So, to reiterate: It appears that celibacy has, with respect to sexuality, resulted in a priesthood that is not at all representative of the overall male population, to the point where the rate of homosexuality among ordained priests is probably at least 10 times, and may be as much as 25 times, higher than the normal male rate.

It also true (while always being aware of post hoc ergo propter hoc) that the reduction in vocations is inversely proportional to society's acceptance of homosexuality.

So it seems that the vow of poverty has celibacy as its consequences, which in turn (it seems) has other consequences. Therefore, I predict that the Church will, so long as it insists upon celibacy and a heterosexual priesthood, will face an institution threatening lack of vocations. But it won't be due to any hyper-sexualization of society, but rather that our society no longer demonizes homosexuality, because our society has, collectively, come to realize that homosexuality in and of itself is no more the result of a choice, and hence has no more moral component, than left-handedness.

The preceding has nothing to do with the spiritual or doctrinal reasons for celibacy. It clearly does, to the extent it is true, raise the issue as to whether the Church can survive the celibacy requirement, no matter how profound those spiritual and doctrinal reasons may be. My prediction is that it will not. The depopulation of the priesthood represents unprecedented demographic collapse, dwarfing even what faces post-Soviet Union Russia.

(BTW, Letter of Response to friends in the aftermath of the Vatican Instruction 29 is particularly thoughtful.)

So I shall rephrase your last sentence from:

No, those are all fine and dandy, but celibacy should be abandoned because some people can't cut it.


No, those are all fine and dandy, but celibacy (and the insistence upon heterosexual priests, and putting the priesthood off-limits to women) might cause the Church church to be abandoned, because men won't cut it.

December 06, 2005 4:47 AM  
Blogger Oroborous said...

There is a difference between not being promiscuous and being celibate.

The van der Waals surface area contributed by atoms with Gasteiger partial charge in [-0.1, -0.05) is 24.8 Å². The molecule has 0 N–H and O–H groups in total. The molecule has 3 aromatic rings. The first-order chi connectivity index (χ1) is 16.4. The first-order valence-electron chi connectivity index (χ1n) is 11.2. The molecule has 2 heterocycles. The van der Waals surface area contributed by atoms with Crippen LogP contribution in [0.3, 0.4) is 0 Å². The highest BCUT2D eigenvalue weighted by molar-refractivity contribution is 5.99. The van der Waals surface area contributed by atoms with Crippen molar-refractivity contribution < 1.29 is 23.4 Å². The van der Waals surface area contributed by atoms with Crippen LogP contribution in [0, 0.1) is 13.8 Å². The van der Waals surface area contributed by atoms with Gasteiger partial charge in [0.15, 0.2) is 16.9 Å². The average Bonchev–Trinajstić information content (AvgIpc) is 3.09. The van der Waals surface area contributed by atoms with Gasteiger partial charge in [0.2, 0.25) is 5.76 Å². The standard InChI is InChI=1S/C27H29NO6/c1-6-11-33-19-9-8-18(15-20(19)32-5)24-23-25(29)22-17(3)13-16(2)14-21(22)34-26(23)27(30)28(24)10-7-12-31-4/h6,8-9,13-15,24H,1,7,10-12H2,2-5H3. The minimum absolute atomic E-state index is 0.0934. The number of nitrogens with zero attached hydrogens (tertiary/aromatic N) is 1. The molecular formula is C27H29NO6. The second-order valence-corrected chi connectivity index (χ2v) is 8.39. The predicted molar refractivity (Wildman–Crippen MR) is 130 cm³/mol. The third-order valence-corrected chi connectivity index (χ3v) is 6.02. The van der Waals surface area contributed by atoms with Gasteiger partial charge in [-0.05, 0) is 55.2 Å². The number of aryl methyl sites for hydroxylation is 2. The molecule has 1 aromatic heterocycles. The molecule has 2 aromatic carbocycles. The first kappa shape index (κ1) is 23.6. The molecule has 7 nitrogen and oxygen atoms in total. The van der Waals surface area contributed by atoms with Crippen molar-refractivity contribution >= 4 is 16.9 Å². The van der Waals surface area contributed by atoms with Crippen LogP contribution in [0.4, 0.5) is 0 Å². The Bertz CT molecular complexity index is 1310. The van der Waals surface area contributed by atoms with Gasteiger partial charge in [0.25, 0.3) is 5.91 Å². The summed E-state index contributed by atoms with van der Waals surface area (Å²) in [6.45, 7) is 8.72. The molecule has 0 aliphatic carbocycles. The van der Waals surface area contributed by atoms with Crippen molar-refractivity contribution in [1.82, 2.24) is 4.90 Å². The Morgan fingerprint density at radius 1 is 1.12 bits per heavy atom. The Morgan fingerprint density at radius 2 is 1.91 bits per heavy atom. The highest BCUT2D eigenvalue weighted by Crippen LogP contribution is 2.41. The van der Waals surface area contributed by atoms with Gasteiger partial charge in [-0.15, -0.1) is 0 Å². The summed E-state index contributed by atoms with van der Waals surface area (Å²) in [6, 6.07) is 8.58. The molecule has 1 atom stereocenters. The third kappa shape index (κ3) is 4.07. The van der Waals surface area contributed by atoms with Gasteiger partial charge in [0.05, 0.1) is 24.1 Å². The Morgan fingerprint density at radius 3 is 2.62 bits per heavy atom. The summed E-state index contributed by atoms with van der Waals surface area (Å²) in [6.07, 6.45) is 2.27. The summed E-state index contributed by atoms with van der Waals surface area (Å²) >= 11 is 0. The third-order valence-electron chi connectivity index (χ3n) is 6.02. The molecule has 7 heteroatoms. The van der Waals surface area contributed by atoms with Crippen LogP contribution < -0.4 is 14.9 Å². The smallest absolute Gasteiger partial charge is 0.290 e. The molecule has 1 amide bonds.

One is a matter of maturity, and a standard that we can and should hold people to, the other is unnatural.
By "unnatural" I don't mean that it's an urge that cannot be overcome, but it clearly IS the natural order of things to procreate, and we have even been directed by God to have sex.

The reproductive urge, manifested mostly by lust in men, and by lust and maternal desire in women, is our strongest non-personal-survival drive.

It's not like giving up chocolate, or even cigarettes, it's a very, very difficult thing for most men to stay celibate ALL OF THEIR LIVES.
Even if you've gone years without even thinking about sex, it can sneak up on you, blindside you with intense desire.

Aside from Catholic priests, Mormon boys of college age typically go on religious missions of up to two years, and one of the mission rules is complete abstinence.
The only reason that works at all is because Missionaries are ALWAYS in pairs, except when using the bathroom.

Ask them how easy it was, and if they could imagine a LIFETIME of abstinence, especially without a companion to support them, and to provide deterrence.

Assuming that one could live without air, it's like asking people to hold their breath for a lifetime.

It can be done, but only by a few, and fewer still would CHOOSE to do so.

If we're to think of Catholic priests as Medal of Honor winners, instead of average GI's, then it's bad news for the Church when looking at the number of people who have so honored us with their achievements and sacrifices.

December 07, 2005 5:49 AM  
Blogger Peter Burnet said...

You know, Oroborous, I actually agree with most of what you say for once.

Except for one thing. All this talk about how warping and near-impossible it is to go without sex (why, it's like asking people to live without air...if they could...which they can't) is a very male perspective. If you replace "people" with "men" in your arguments it doesn't have quite the same flavour. Do Mormon female missionaries always walk around in pairs? Why do I have the suspicion we are all assuming that after we lusty but spiritually-respectful genius' work out just exactly how the Catholic Church should crack this nut, the fairer sex will just go along with whatever we decide. I'm not sure too many modern women see their purpose in life as "providing deterrence" or serving as an outlet for those pesky male hormones.

December 08, 2005 3:40 AM  
Blogger Oroborous said...

Yes, all Mormon missionaries, male or female, are paired off.

The assignments aren't permanent, companions change every six months or so.

If there's ever an odd number of people, then a group of three is formed - no missionary is ever a free agent. (In theory).

Female missionaries get up to hijinks too, it's not just the guys.

Although more females than males would be willing to be celibate for life, in neither instance are you going to get more than a very small minority to agree.

Women crave sex too.

On the point of celibacy "warping" people, it can do so, but the bigger point is that it SHAPES people in ways different from the norm.

I take no position about the desirability of that occurring, but I note that people who have been celibate for a lifetime are fundamentally different from the majority of humans, who have participated in one of the most basic human experiences.